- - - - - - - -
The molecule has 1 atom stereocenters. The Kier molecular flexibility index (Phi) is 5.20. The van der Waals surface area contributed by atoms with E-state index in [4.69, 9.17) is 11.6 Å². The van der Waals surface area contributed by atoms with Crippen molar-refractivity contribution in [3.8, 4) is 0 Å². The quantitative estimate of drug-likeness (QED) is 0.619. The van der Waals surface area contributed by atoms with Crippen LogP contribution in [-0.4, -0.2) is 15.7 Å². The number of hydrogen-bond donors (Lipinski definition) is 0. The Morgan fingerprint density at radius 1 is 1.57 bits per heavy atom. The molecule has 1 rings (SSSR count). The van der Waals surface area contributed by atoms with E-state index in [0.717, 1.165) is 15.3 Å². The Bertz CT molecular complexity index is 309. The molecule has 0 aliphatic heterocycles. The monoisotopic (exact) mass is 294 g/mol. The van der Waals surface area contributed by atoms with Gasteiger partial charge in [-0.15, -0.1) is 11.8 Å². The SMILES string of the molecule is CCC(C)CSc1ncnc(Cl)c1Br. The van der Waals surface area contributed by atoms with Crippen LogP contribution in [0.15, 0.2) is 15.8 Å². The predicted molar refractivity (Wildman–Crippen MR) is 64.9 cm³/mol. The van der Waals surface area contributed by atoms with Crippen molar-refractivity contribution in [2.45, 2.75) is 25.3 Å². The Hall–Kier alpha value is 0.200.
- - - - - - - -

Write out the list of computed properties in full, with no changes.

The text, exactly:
The molecule has 1 atom stereocenters. The Kier molecular flexibility index (Phi) is 5.20. The van der Waals surface area contributed by atoms with E-state index in [4.69, 9.17) is 11.6 Å². The van der Waals surface area contributed by atoms with Crippen molar-refractivity contribution in [3.8, 4) is 0 Å². The quantitative estimate of drug-likeness (QED) is 0.619. The van der Waals surface area contributed by atoms with Crippen LogP contribution in [-0.4, -0.2) is 15.7 Å². The number of hydrogen-bond donors (Lipinski definition) is 0. The Morgan fingerprint density at radius 1 is 1.57 bits per heavy atom. The molecule has 1 rings (SSSR count). The van der Waals surface area contributed by atoms with E-state index in [0.717, 1.165) is 15.3 Å². The Bertz CT molecular complexity index is 309. The molecule has 0 aliphatic heterocycles. The monoisotopic (exact) mass is 294 g/mol. The van der Waals surface area contributed by atoms with Gasteiger partial charge in [-0.15, -0.1) is 11.8 Å². The SMILES string of the molecule is CCC(C)CSc1ncnc(Cl)c1Br. The van der Waals surface area contributed by atoms with Crippen LogP contribution in [0.15, 0.2) is 15.8 Å². The predicted molar refractivity (Wildman–Crippen MR) is 64.9 cm³/mol. The van der Waals surface area contributed by atoms with Crippen molar-refractivity contribution in [2.45, 2.75) is 25.3 Å². The Hall–Kier alpha value is 0.200.